Stochastic and deterministic spatial modeling in population dynamics

May 4 to May 8, 2009

at the

American Institute of Mathematics, Palo Alto, California

organized by

Zhilan Feng and Priscilla Greenwood

Original Announcement

This workshop has the objective of generating new ideas about how to model spatial problems arising in epidemiology, ecology, evolution, and other areas involving population dynamics. There will be people who are expert in stochastic modeling, others in deterministic modeling, and a few people already combining these approaches. Some specific techniques that will be examined include patch models, or metapopulations, interacting particle systems and their diffusion limits, graphical models, agent based models, branching diffusions, "small world" models.

Some typical problems which require explicitly spatial modeling are: How fast and in what patterns does an epidemic spread? How does the spatial form of local communities effect the coexistence of species which may be competing for resources, or involved in other kinds of ecological interactions?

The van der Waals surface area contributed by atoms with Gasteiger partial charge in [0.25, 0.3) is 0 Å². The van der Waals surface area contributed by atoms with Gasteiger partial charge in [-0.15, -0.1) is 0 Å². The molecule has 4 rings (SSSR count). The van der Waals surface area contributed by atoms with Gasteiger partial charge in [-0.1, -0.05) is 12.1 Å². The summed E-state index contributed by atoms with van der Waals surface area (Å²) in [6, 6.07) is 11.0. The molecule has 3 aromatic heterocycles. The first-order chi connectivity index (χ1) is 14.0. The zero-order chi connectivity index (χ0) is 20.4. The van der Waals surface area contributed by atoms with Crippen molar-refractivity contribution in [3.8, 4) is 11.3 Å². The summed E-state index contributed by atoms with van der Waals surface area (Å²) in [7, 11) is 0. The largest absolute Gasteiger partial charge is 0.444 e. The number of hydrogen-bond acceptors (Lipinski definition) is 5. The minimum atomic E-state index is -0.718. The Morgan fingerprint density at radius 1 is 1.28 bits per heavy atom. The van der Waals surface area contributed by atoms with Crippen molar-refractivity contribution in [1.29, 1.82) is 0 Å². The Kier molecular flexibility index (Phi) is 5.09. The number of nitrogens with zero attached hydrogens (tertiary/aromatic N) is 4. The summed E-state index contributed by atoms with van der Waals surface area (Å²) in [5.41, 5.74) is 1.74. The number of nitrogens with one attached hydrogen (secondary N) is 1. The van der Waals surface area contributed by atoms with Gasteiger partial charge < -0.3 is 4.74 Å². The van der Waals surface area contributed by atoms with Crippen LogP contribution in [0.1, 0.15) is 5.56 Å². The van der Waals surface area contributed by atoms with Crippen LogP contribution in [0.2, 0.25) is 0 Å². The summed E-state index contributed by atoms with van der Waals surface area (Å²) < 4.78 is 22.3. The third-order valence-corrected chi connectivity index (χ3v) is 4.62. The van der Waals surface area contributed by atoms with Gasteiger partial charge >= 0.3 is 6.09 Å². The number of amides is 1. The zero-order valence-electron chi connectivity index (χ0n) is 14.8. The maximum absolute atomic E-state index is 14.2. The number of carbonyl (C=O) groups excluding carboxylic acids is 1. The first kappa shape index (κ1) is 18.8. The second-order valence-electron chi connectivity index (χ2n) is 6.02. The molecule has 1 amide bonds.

An hypothesis that underlies much spatial modeling is that individuals interact only with their neighbors, or occasionally over a distance, but not uniformly with all other individuals. This hypothesis allows us to model evolution of interacting populations living in spatially explicit habitats or moving. In several examples, critical values are raised above their values for analogous uniformly mixed populations. Whereas stochasticity may not change critical values, focus on probability distributions broadens our decision space to include the variety of possible behaviors of a population system and the likelihoods associated with these possibilities.

Material from the workshop

A list of participants.

The workshop schedule.

A report on the workshop activities.